Tim Jennings, M.D.
This week, we’re excited to feature a blog series by Dr. Tim Jennings, author of the newly-released title, The God-Shaped Brain: How Changing Your View of God Transforms Your Life. Whether you work in a clinical, pastoral, or lay care-giving setting, Dr. Jennings’ insights about spirituality and neurobiology have both personal and professional application.
Have you ever met someone who said they didn’t believe in God, and when you asked them to describe the god in whom they did not believe, you discovered you didn’t believe in that god either? Or worse, you heard someone describe the God they did believe in and you found you also didn’t believe in that version of God?
According to the World Christian Encyclopedia, as of 2001 there were 19 major world religions, divided into 270 large religious groups, and subdivided further into tens of thousands of smaller sects. Within Christianity, 34,000 separate groups have been identified, and despite many contradictory beliefs, essentially all claim the Bible as their basis of faith. Even within the same congregation, heated battles over divergent views of God occur.
With so many different views of God being taught, the question arises, does our understanding of God make a difference, or is it enough to simply believe in God? Could our belief in God, if that belief is distorted in some way, actually cause injury, pain and suffering?
Jesus taught that eternal life is founded upon truly knowing God (John 17:3). And Paul tells us that if we exchange the truth of God for a false god construct the mind becomes darkened, depraved and futile (Romans 1:28-31).
Fascinating new brain science has confirmed that Paul was right! Our beliefs do make a difference. The God we worship actually changes our brain circuits, activating different pathways, altering gene expression and literally changing who we are. Depending on the God we worship, we either become more like Jesus, with greater capacity for love, compassion, understanding, and wisdom, which corresponds with development of higher brain circuits; or, we become more selfish, fearful, arrogant, and exploitive, which corresponds with greater development of more primitive brain regions.
All the contradictory views of God cannot be right. Paul tells us we must employ divine weapons to demolish everything that “sets itself up against the knowledge of God.” (2 Corinthians 10:3-5). But what are those weapons and how do we employ them? According to Scripture, God has provided us with three types of spiritual weapons.
These three weapons are:
God not only inspired the Scriptures, but is also the Creator of nature and the author if its laws. Rightly understood, science and Scripture always harmonize and lead to ever-increasing knowledge of and appreciation for God. But when these three threads—Scripture, science and experience—are separated, misunderstandings arise. Science without Scripture leads to godlessness. Experience separated from science and Scripture leads to mysticism and fanaticism. And Scripture without science and experience is vulnerable to a variety of distorted God constructs resulting in 34,000 different Christian groups all claiming the same Scripture, yet often teaching divergent beliefs, many of which are actually harmful to the human condition.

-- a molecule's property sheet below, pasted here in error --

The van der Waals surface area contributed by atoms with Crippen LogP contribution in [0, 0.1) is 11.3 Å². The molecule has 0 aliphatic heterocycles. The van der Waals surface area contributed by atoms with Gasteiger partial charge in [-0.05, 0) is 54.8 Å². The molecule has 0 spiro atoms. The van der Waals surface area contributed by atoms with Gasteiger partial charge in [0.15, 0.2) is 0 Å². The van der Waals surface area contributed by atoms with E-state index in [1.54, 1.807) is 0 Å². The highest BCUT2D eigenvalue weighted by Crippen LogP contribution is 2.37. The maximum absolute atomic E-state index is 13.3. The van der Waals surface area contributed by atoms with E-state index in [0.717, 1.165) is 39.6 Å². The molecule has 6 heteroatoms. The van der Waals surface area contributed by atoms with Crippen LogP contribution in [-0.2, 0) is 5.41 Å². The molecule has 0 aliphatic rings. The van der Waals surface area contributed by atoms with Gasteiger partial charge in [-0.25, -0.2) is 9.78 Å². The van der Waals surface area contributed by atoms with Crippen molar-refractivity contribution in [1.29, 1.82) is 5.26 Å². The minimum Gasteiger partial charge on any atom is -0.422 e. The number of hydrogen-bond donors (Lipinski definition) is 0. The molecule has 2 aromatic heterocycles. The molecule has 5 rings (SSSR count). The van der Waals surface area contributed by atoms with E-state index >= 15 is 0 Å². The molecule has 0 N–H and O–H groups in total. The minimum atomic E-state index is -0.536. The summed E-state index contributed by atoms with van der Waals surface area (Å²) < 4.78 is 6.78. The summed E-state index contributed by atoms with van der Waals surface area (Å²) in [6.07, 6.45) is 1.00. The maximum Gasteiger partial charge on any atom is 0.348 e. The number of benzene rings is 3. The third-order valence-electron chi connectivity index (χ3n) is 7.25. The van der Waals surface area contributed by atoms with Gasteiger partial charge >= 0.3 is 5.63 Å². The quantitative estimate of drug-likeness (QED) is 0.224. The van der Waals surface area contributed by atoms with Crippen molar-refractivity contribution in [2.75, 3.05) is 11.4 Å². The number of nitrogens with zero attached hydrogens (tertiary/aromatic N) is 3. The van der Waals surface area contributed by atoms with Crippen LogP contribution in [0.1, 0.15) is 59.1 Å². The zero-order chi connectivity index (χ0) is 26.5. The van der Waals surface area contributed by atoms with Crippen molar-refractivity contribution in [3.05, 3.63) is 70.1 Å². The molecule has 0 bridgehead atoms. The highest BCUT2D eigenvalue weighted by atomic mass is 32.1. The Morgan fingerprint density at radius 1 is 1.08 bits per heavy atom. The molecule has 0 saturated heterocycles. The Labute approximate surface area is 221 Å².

In The God-Shaped Brain, I explore how our view of God changes us, either increasing our capacity to love or hardening our hearts, depending on which view of God is believed. I examine divergent God constructs and demonstrate the profound impact a change in belief about God has upon mental, physical and relational health.
With so many competing views of God, often occurring within the same church, I invite you to consider this book a tool to assist in comparing the different views and enhancing our journey toward ever increasing intimacy with Him.
Timothy R. Jennings, M.D., is a Christian psychiatrist, master psychopharmacologist, author, international speaker, radio personality, President-Elect of the Tennessee Psychiatric Association, adjunct faculty at the University of Tennessee College of Medicine, Fellow of the American Psychiatric Association, Chairman Board of Regents Southern Psychiatric Association, and has a private practice in Chattanooga, Tennessee. Dr. Jennings obtained his M.D. degree in 1990 from the University of Tennessee, College of Medicine in Memphis and completed psychiatric residency at D.D. Eisenhower Army Medical Center in Augusta, Georgia. He is board certified in psychiatry by the American Board of Psychiatry and Neurology, and is licensed to practice medicine in Tennessee, Georgia and Washington. Dr. Jennings was named one of America’s Top Psychiatrists by the Consumer Research Institute of America in 2008, 2010 and 2011. Many of Dr. Jennings’ lectures and written material can be found on his Web site, www.comeandreason.com.
 David B. Barrett, et al., World Christian Encyclopedia: A Comparative Survey of Churches and Religions in the Modern World, Oxford University Press (2001). Cited from http://www.religioustolerance.org/worldrel.htm#wce